Sumac was a Michigan-based literary journal founded J in 1968 by poets Dan Gerber and Jim Harrison; novelist Tom McGuane joined the editorial staff in 1969 as the fiction editor. When the inaugural issue appeared, more than 250 American literary magazines were listed in The Directory of Magazines and Small Press; within three years, Sumac rose to the first tier of these publications and was nationally recognized for its eclecticism and editorial quality. The Library Journal called it one of the best little magazines now being published. Remaining true to Sumac's energetic catholicity, The Sumac Reader is an anthology that contains poetry, experimental fiction, and works in translation that originally appeared in the magazine. Contributors include four Pulitzer Prize-winning poets -- Galway Kinnell, Charles Simic, Louis Simpson, and Gary Snyder -- along with the likes of Paul Blackburn, Hayden Carruth, Richard Hugo, Denise Levertov, Ezra Pound, Adrienne Rich, and Diane Wakoski. There are early poems by Charles Simic, James Tate, and Michael Waters, as well as a complete section from Galaway Kinnell's classic, The Book of Nightmares. Fiction is represented in Sumac by a first-published Jim Heynen story (Coyote) and early prose by William Kittredge. Translations from Chinese, French, Spanish, and Russian bring to American readers the work of masters such as Tu Fu, Lorca, and Li Po. A variety of poetic forms are represented, including ghazals, narratives, suites, found poems, and the freest of free verse.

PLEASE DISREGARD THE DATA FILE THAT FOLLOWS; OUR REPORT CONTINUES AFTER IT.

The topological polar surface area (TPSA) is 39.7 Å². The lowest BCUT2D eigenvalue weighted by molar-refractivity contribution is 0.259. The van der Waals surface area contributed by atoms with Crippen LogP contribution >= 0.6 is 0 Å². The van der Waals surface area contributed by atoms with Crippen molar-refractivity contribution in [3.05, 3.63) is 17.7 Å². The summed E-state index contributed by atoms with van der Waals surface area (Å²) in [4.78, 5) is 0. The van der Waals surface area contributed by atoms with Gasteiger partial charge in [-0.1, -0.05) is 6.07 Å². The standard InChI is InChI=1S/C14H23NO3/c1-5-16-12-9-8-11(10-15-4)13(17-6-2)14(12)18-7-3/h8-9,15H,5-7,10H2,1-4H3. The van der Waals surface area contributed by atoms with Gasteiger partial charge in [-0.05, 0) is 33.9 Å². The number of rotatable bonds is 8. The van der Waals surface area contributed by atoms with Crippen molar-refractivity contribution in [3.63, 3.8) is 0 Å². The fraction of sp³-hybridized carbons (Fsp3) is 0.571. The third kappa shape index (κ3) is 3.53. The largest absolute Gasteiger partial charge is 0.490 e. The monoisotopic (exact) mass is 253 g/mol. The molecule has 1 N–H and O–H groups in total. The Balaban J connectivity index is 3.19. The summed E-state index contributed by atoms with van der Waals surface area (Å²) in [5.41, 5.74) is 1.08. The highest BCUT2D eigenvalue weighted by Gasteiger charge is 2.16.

Publisher: Michigan State University Press
Weight: 350 g
Dimensions: 222 x 146 x 20 mm